What I did then was grab my electronic contact cleaner and sprayed the reed inside and out. This will leave a little bit of silicon on the metal surfaces and retard further corrosion. After wards spray with the canned air to get everything nice and dry. Don’t use anything that would attack the wax sealing the reeds to the block.

Cleaner used

I then put the reed bocks back in and tightened the tab.

LH side:

Once I was in there, I inspected the LH side along with the bellows. You can see from the pictures the bellows was very clean on this unit. If the bellows are dirty, stretch them out and use a small battery powered vacuum brush cleanout any debris.

LH reed blocks – note how clean

LH Reed Blocks – note loose leather about mid screen – this should be replaced

Taking off the LH bellows is exactly the same as the RH. There are six little bellows pins holding onto things.

On this unit, everything was still nice except for three leathers which had curled up. I took the offending reed blocks out. Used a sharp Xacto knife to undo the glue at the base end. Remember, the leathers are only connected at the base-end. Purchased some new leather reed kits and glued back on.

Then re-installed the reed blocks. Always make sure the reed blocks get back into the same location. They are numbered for this. A good memory or lots of pictures help this out a lot. Also, I only work on one reed block at a time which lowers the confusion.

Re-assemble the bellows in reverse order and test. Handle the pins carefully, we don’t want them to get loose. Hand pressure should work just fine.

There you go, nothing to be afraid of. I now have two working accordions to enjoy. One with musette, one dry tuned, and either can have the cover removed for a fresh tangy sound.

Let me know if you want to discuss anything further.


Re: Don’t be Afraid to Look Inside

Posted: Tue Jan 05, 2021 3:11 pm
by Tom F
Interesting, great work and description, Doug, thanks! Thats a very nice accordion, too.

Re: Don’t be Afraid to Look Inside

Posted: Fri Jan 08, 2021 11:07 pm
by Coral_M
Thank you Douglas. I'm not sure I'm brave enough to tackle the reeds myself yet, maybe I will, but I've been thinking of taking the grille off to fit a new mesh. Going to do it now you've encouraged me.

Re: Don’t be Afraid to Look Inside

Posted: Fri Jan 08, 2021 11:11 pm
by douglas felsenthal

When you get the grille off, play it that way and tell me that it has a new a pleasing sound. I'd like a 2nd opinion.


Re: Don’t be Afraid to Look Inside

Posted: Sun Jan 10, 2021 3:55 am
by Ronen from Accordion Love
Douglas, this was such a fun read. It makes it seem almost doable for us mere mortals ☺️
When you say you "purchased some new leather reed kits and glued back on", do you have a source for these? Are they one size fits all, or do they come in different sizes?

Thanks again for documenting your process! An invaluable thread!! 🙏👏

Re: Don’t be Afraid to Look Inside

Posted: Sun Jan 10, 2021 5:27 pm
by douglas felsenthal
Too All,

Leather material comes in groups sizes. I cut them with a razor blade from the closest stock size. Just use the original for measurement. These can be found on ebay and various other suppliers. I tend to use La Malle aux Accordeons in Montpilier France, I also tend to use leather instead of the other synthetic substitutes on the market. The trick is to be consistent.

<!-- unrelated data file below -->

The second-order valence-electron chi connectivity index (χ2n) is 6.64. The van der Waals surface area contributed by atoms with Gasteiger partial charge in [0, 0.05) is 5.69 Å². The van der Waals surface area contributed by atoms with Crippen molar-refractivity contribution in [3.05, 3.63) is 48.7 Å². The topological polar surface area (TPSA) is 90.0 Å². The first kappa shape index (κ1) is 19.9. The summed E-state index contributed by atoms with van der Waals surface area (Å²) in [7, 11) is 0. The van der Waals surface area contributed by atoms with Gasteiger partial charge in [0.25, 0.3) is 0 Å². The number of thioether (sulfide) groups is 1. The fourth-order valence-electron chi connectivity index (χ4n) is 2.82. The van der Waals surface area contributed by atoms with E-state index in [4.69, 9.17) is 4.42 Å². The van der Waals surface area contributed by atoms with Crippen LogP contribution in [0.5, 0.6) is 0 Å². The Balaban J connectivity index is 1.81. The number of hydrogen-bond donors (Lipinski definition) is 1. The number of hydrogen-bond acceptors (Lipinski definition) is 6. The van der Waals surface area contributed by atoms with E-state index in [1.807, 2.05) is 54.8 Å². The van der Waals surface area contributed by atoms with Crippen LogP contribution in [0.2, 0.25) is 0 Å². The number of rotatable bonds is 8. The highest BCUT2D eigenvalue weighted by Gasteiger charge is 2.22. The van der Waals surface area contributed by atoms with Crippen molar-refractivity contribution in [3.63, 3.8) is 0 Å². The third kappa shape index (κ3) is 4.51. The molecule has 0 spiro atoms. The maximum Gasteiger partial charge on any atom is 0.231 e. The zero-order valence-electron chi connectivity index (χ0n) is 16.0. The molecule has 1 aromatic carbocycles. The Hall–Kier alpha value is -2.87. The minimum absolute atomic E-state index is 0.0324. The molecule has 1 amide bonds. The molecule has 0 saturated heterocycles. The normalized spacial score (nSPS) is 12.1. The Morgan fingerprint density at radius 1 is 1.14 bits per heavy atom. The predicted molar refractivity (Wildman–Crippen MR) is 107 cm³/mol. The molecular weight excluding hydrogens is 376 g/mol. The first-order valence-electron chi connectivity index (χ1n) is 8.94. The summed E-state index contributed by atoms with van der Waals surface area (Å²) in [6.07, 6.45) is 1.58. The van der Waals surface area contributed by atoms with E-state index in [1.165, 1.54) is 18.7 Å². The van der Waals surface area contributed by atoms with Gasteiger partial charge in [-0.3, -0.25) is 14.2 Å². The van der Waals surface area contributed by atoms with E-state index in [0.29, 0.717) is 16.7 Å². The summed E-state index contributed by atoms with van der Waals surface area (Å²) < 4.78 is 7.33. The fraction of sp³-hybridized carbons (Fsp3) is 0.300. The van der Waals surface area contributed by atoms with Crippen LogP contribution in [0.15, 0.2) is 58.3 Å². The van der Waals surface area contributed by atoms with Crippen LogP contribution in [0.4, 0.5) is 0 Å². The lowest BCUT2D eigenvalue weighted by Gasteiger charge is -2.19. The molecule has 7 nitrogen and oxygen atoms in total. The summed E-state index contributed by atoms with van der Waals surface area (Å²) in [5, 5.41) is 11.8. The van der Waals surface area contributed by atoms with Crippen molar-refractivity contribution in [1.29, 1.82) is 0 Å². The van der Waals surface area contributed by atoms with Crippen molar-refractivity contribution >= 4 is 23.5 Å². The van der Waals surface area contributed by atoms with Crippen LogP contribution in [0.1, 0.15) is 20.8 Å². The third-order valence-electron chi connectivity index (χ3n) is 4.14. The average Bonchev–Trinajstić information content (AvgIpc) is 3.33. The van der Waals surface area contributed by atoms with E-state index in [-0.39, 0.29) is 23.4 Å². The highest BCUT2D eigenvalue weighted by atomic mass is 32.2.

The purpose of the leathers is to mello down the metaillic reed oscillation, keep out unwanted impurities from the reed surfaces and absorb moisture so that you reduce corrosion around the reed surface.

Douglas :ugeek:

Re: Don’t be Afraid to Look Inside

Posted: Tue Jan 12, 2021 9:38 pm
by Jeff T
What kind of glue do you recommend for replacement leathers? I have a few offensive ones and was thinking about just doing all of them with one of those ebay kits. I was speaking with someone on a Sunday stream who was using silicone, just curious what others are using as well.

Re: Don’t be Afraid to Look Inside

Posted: Tue Jan 12, 2021 10:10 pm
by douglas felsenthal
I use a specialized accordion glue I get from Ernest Deffner BMI Music. It's been working super for me. They also have leathers - stiffenerrs - and dots. If you are going to do a bunch you probably need it all. The one thing I would have against silicone is weight. You are in a very sensitive part of the accordion around the reeds and adding additional weight from the glue may not be a great thing.


Re: Don’t be Afraid to Look Inside

Posted: Tue Jan 12, 2021 10:17 pm
by douglas felsenthal

I forgot, what type and model of instrument do you have?


Re: Don’t be Afraid to Look Inside

Posted: Fri Jan 22, 2021 10:27 pm
by XLRA10
Hello! I just bought a new accordion, and I could use some help troubleshooting.

I recently purchased an Elettra Accordion, and noticed there were some issues with the reeds. Specifically on the Tenor side of the instrument. The specs of my accordion are: 120 Bass, 2 Bass registers, 41 Key, 2 Tenor Register (Bassoon & Clarinet). When playing the instrument, I've noticed that some reeds don't play when either pushing or pulling the bellows. With older, not-so-well-maintained accordions, I understand this is a common issue. But, on the other hand, some of the lower bassoon reeds produce this "buzzing" sound when played. I was told this might be due to the reed block coming loose.

So, I was wondering if I can get any pointers on how to manually fix this, or how much to expect to pay for a professional fix if needed. Thank you for any feedback!

Finally, I have a video here that shows me playing the accordion, so you can listen to the issues yourself. ( I was playing in the Master register to speed up the process a bit )